Everton hooligans not wanted in Burnley

Last updated : 23 February 2012 By Tony Scholes
A great disservice said Lord

The storm sparked off at a meeting of Burnley Town Council General Purposes Committee when Alderman John Cassidy, leader of the Labour party, said that traders in central areas of town were in terror of a cup visit from Everton, and this meeting was held before Burnley had won their replay at Leyton Orient to confirm the tie.

In the speech that led to the storm, Alderman Cassidy alleged that some business people in the centre of town, the Central Station and the football ground were in terror and were frightened to death of the hooligan element among Everton supporters.

Cassidy said genuine Burnley supporters were wanting the Clarets to lose the Leyton Orient replay because of the serious consequences a victory would bring.

He called for extra police coverage and moved a resolution that the apprehension of the traders be conveyed to the Chief Constable with the hope that every measure would be taken to protect the public.

It is fair to say that Cassidy, who attended the game when it was played, and his comments did not receive approval from all quarters and there were swift reactions from the Lord Mayor of Liverpool, the Mayor of Burnley, Burnley Football Club chairman, Mr Bob Lord, from the Burnley Conservative Association and from local shopkeepers while Alderman Peter Henry confirmed that no effort would be spared to give adequate police cover.

Cassidy's comments had come following some problems involving some youths when Everton had last been in town for a league game, but he found little support.

Alderman Peter McKernon, the Lord Mayor of Liverpool, said: "Liverpool football fans are 100 per cent sportsmen. They are known throughout the football world for their great knowledge of the game and their appreciation of the finer points.

"These criticisms upset me because we claim to have some of the best supporters in the country. I am sure the whole of the Liverpool City Council will support my views about the remarks of Alderman Cassidy."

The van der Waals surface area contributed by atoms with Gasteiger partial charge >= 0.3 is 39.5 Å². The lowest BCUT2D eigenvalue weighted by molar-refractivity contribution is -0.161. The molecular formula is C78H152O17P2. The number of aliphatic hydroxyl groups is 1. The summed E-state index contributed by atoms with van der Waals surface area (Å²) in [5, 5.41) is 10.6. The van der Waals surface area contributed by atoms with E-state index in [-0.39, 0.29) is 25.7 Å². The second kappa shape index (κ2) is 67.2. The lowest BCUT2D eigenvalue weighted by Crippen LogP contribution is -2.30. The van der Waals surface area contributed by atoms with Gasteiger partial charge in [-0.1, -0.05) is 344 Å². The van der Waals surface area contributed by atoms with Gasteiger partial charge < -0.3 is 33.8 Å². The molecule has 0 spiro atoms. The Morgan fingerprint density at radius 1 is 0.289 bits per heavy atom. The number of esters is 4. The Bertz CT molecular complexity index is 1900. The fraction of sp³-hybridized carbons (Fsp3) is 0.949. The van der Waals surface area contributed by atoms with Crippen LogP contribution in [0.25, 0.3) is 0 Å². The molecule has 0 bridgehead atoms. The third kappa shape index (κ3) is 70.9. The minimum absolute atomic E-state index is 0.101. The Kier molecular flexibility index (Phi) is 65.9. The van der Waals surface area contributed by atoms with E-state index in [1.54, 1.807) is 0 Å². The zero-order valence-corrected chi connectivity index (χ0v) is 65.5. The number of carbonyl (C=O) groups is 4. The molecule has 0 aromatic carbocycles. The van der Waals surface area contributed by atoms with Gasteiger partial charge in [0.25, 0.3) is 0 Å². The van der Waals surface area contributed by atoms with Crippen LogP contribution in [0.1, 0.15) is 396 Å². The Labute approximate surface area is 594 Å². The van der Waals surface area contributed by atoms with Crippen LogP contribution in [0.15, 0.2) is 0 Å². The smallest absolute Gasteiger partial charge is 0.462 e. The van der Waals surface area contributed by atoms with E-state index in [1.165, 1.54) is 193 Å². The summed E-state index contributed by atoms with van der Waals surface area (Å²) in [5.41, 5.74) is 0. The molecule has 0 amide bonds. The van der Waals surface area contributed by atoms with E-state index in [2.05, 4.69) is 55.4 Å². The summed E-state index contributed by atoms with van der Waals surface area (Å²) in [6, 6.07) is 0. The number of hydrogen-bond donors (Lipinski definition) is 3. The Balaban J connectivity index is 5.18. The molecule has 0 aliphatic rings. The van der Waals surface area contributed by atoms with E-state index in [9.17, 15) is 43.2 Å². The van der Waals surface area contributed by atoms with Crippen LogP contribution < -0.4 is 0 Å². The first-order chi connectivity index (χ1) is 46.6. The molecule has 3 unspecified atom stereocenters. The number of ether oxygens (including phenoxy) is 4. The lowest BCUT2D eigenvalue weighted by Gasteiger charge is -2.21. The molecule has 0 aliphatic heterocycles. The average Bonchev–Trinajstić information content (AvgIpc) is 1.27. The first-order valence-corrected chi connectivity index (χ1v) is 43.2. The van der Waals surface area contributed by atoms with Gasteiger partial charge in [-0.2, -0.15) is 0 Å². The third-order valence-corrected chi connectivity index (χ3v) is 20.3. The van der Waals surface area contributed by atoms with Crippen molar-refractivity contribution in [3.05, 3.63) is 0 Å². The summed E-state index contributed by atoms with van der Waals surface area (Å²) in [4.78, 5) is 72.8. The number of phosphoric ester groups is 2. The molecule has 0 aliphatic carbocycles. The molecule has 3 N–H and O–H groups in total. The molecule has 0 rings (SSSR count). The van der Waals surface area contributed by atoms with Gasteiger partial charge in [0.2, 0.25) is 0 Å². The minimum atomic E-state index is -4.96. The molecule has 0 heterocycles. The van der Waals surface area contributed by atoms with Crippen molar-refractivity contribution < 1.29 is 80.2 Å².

Edward Sandy, the Burnley Mayor, replied to Alderman McKernon. He said: "I was not present when this statement was made, and all I have to go on are Press reports. I would have thought that the matter could have been dealt with through the usual channels of the Watch Committee if Alderman Cassidy felt so strongly about it.

"Because a handful of youths got somewhat out of hand, it is wrong to blame a city like Liverpool as being the home of hooligans. The facts were that these youths were dealt with efficiently by other youths, members of the police cadets.

"The only thing I saw the main body of police having to do was escort the offenders off the ground. This could have happened on any ground in the country, and I should have thought at the incident would have long since been forgotten."

Bob Lord agreed to go with Alderman Cassidy and visit these traders who were supposedly frightened to death.

That wasn't until, naturally, he'd had his say. "Alderman Cassidy has done a great disservice to his town," blasted Lord.

"He has done a very great disservice to Burnley Football Club, and he has done untold damage to future relations between the supporters of Burnley and those of Everton.

"If we are going to make statements just because of a few hooligans, surely, we have lost all sense of proportion.

"As to the suggestion by Alderman Cassidy that there are faithful supporters in Burnley who hope we will lost at Leyton so we won't have to face a visit from Everton, that, to me, seems ludicrous.

"Burnley Football Club have no qualms about Everton supporters. The very great majority of them are good sportsmen like all other football fans. It must be made very clear that Burnley Football Club has no connection whatsoever with the comments made by Alderman Cassidy."

One week before the tie, Everton hosted Burnley at Goodison Park in a First Division game with our Mayor invited as the guest of the Lord Mayor of Liverpool. Alderman Sandy had no hesitation in accepting the invitation.

John Cassidy had a colourful and controversial career in local politics after being elected to the Council in 1951. He became leader of the Labour group in 1959 and held that position for four years before resigning.

Two years later he was banned from holding any office in the party for a period of three years and was severely censured for disruption in party affairs. He immediately resigned his aldermanic seat  and a year later he was expelled from the Labour Party for causing continued disruption.

He tried to rejoin the party at a later date but was refused and in the 1980s, after years out of politics, he was selected as a parliamentary candidate for the Social Democratic Party but he never realised his ambition to stand at a General Election in Burnley.

It wasn't just in politics he caused problems either. He was a committee member of the Concert Artistes Club in Burnley but was expelled for breaking the rules. He lodged an appeal but that led to a national ban from the Club and Institute Union.

He died in January 2000 at the age of 78 when he was found collapsed at the bottom of the stairs at his home in Hobart Street, Burnley. He was transferred to hospital but failed to recover.

He was, without doubt, a colourful and controversial figure in town in the 1960s and Burnley fans at the time, and I presume those of Everton, will always remember that outburst half a century ago.